Regulation and Integration of the Body
Te eyelid muscles are activated reﬂexively to cause blinking
every 3–7 seconds and to protect the eye when it is threatened
by foreign objects. Each time we blink, accessory structure se-
cretions (oil, mucus, and saline solution) spread across the eye-
ball surface, keeping the eyes moist.
Projecting from the free margin of each eyelid are the
. Te follicles of the eyelash hairs are richly innervated
by nerve endings (hair follicle receptors), and anything that
touches the eyelashes (even a puﬀ of air) triggers reﬂex blinking.
Several types of glands are associated with the eyelids. Te
are embedded in the tarsal plates (Figure 15.1b),
and their ducts open at the eyelid edge just posterior to the eye-
lashes. Tese modiﬁed sebaceous glands produce an oily se-
cretion that lubricates the eyelid and the eye and prevents the
eyelids from sticking together. Associated with the eyelash fol-
licles are a number of smaller, more typical sebaceous glands,
and modiﬁed sweat glands called ciliary glands lie between the
hair follicles (
An infected tarsal gland results in an unsightly cyst called a
ze-on; “swelling”). Inﬂammation of any of the
smaller glands is called a sty.
vah; “joined together”) is a trans-
parent mucous membrane. It lines the eyelids as the
and reﬂects (folds back) over the anterior surface of
the eyeball as the
(Figure 15.1b). Te bulbar
conjunctiva covers only the white of the eye, not the cornea (the
clear “window” over the iris and pupil). Te bulbar conjunc-
tiva is very thin, and blood vessels are clearly visible beneath it.
(Tey are even more visible in irritated “bloodshot” eyes.)
When the eye is closed, a slitlike space occurs between the
conjunctiva-covered eyeball and eyelids. Tis so-called
is where a contact lens lies, and eye medications
are o±en administered into its inferior recess. Te major func-
tion of the conjunctiva is to produce a lubricating mucus that
prevents the eyes from drying out.
Inﬂammation of the conjunctiva, called
in reddened, irritated eyes.
, a conjunctival infection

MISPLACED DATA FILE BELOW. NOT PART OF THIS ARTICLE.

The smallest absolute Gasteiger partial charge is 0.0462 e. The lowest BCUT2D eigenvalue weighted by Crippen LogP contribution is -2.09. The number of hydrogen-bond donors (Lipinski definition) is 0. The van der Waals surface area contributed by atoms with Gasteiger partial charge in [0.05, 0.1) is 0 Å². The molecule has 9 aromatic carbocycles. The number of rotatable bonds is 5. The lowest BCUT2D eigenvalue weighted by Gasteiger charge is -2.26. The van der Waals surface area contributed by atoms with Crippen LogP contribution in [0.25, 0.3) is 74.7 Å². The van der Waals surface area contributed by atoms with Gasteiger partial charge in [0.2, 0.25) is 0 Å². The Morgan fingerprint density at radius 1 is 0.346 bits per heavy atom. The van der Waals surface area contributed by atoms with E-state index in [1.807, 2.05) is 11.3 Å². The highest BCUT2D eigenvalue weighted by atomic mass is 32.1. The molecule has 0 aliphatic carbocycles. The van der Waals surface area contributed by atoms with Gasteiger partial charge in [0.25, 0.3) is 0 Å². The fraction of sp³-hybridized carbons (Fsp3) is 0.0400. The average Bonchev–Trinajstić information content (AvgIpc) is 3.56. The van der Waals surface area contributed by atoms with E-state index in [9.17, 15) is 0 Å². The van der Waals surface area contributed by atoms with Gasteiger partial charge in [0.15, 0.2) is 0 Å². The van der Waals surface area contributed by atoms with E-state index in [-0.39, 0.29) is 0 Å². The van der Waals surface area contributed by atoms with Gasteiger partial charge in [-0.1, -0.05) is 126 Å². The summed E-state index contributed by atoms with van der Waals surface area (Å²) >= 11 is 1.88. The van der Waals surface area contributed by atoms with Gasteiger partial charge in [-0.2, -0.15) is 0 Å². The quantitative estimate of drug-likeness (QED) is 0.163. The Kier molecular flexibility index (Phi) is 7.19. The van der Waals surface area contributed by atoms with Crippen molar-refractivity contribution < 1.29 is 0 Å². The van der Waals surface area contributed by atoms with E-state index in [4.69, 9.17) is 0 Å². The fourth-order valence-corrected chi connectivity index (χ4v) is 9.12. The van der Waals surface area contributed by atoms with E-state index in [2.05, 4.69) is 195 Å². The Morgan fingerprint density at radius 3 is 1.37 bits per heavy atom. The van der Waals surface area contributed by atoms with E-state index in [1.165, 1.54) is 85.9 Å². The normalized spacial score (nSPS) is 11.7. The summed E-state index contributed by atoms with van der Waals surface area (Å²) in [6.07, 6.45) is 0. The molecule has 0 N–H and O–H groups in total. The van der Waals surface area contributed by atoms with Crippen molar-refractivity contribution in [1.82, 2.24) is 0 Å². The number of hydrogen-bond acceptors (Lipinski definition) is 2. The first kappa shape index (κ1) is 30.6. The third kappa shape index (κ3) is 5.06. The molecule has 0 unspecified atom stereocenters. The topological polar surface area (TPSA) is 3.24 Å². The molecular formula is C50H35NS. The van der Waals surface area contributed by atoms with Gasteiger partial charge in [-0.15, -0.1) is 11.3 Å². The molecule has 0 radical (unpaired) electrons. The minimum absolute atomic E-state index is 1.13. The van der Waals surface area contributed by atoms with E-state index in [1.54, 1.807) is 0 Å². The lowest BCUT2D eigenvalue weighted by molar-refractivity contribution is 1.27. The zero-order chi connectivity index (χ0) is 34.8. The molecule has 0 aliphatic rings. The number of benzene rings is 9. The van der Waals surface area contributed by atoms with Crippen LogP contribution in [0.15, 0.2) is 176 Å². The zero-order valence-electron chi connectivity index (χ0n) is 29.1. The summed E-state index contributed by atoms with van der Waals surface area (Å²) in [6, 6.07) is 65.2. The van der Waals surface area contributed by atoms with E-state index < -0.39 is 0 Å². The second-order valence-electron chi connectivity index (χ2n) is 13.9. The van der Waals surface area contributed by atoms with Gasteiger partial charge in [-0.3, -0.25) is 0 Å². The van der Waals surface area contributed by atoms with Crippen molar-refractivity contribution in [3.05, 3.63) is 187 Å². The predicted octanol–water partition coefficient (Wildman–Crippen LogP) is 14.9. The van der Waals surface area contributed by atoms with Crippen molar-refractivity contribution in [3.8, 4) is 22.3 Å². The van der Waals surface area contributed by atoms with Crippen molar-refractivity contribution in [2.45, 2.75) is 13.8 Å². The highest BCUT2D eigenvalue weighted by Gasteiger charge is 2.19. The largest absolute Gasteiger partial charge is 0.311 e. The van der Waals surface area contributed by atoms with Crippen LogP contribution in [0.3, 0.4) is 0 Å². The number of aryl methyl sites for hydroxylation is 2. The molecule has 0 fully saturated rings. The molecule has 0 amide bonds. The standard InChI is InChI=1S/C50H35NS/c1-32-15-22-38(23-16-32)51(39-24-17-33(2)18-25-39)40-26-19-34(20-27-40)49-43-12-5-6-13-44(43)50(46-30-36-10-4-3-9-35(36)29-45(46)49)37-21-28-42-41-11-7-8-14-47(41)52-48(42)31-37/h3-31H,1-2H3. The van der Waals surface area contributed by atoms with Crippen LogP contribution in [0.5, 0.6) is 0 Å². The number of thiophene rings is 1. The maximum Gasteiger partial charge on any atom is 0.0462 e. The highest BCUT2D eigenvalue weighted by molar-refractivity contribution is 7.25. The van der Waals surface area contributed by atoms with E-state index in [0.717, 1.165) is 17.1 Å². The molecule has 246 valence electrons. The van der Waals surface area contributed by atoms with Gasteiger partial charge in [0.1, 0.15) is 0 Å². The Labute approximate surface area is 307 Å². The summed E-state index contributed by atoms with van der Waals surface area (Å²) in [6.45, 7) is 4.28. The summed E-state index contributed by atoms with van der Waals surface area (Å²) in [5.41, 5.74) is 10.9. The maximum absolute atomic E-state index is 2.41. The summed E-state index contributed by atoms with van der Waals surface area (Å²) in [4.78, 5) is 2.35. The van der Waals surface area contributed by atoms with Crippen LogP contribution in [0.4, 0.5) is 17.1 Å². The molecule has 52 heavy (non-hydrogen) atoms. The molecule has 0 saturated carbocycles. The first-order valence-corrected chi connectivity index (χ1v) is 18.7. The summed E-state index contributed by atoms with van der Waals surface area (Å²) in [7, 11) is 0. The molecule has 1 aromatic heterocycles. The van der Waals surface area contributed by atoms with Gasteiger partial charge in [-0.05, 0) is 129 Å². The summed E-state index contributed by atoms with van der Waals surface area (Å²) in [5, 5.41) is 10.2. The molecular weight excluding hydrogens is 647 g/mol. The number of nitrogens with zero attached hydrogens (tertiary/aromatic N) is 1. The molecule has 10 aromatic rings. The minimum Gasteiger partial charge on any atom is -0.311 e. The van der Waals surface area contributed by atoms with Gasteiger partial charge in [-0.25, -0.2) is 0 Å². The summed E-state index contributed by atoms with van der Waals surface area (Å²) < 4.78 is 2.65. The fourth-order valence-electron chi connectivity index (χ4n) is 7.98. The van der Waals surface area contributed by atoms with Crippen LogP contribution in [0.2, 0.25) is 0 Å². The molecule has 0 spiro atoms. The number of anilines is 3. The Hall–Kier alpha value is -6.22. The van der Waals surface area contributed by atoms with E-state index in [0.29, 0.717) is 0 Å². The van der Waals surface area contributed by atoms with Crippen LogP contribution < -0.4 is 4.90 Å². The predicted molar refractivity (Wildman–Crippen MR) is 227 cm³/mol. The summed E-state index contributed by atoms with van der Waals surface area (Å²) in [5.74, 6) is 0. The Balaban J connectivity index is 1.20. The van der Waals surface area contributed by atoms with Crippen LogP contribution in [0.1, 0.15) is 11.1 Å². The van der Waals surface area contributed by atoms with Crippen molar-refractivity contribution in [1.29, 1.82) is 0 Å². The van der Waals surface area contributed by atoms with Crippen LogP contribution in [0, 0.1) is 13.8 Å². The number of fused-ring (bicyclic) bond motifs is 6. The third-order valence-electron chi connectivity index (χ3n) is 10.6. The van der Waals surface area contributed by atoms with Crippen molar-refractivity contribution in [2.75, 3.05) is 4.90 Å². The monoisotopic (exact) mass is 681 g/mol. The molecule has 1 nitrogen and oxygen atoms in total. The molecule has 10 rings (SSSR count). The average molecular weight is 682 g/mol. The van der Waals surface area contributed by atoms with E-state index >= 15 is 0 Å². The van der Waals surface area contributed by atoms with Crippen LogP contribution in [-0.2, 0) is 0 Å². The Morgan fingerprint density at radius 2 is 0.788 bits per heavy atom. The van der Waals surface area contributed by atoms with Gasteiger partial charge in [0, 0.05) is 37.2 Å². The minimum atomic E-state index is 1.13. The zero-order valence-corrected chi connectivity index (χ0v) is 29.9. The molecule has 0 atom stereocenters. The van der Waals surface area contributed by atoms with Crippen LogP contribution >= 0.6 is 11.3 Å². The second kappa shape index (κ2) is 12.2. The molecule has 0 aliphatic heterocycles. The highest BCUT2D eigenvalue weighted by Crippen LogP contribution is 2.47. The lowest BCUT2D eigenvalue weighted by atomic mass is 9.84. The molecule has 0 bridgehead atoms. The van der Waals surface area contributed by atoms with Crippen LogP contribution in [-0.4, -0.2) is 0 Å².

caused by bacteria or viruses, is highly contagious.
rĭ-mal; “tear”) consists of the lac-
rimal gland and the ducts that drain lacrimal secretions into the
lies in the orbit
above the lateral end of the eye and is visible through the con-
junctiva when the lid is everted. It continually releases a dilute
saline solution called
—or, more commonly,
—into the superior part of the conjunctival sac through
several small excretory ducts.
Blinking spreads the tears downward and across the eyeball
to the medial commissure, where they enter the paired
via two tiny openings called
ally, “prick points”), visible as tiny red dots on the medial margin
of each eyelid. From the lacrimal canaliculi, the tears drain into
and then into the
empties into the nasal cavity at the inferior nasal meatus.
Lacrimal ﬂuid contains mucus, antibodies, and
an enzyme that destroys bacteria. Tus, it cleanses and protects
the eye surface as it moistens and lubricates it. When lacrimal
secretion increases substantially, tears spill over the eyelids and
ﬁll the nasal cavities, causing congestion and the “sniﬄes.” Tis
spillover (tearing) happens when the eyes are irritated or when
we are emotionally upset. In the case of eye irritation, enhanced
tearing washes away or dilutes the irritating substance. Te im-
portance of emotionally induced tears is poorly understood.
Because the nasal cavity mucosa is continuous with that of the
lacrimal duct system, a cold or nasal inﬂammation o±en causes
the lacrimal mucosa to swell. Tis swelling constricts the ducts
and prevents tears from draining, causing “watery” eyes.
Extrinsic Eye Muscles
How do our eyes move? Six straplike
extrinsic eye muscles
control the movement of each eyeball. Tese muscles originate
from the walls of the orbit and insert into the outer surface of
of lacrimal glands
of nasal cavity
The lacrimal apparatus.
Arrows indicate the ﬂow of
lacrimal ﬂuid (tears) from the lacrimal gland to the nasal cavity.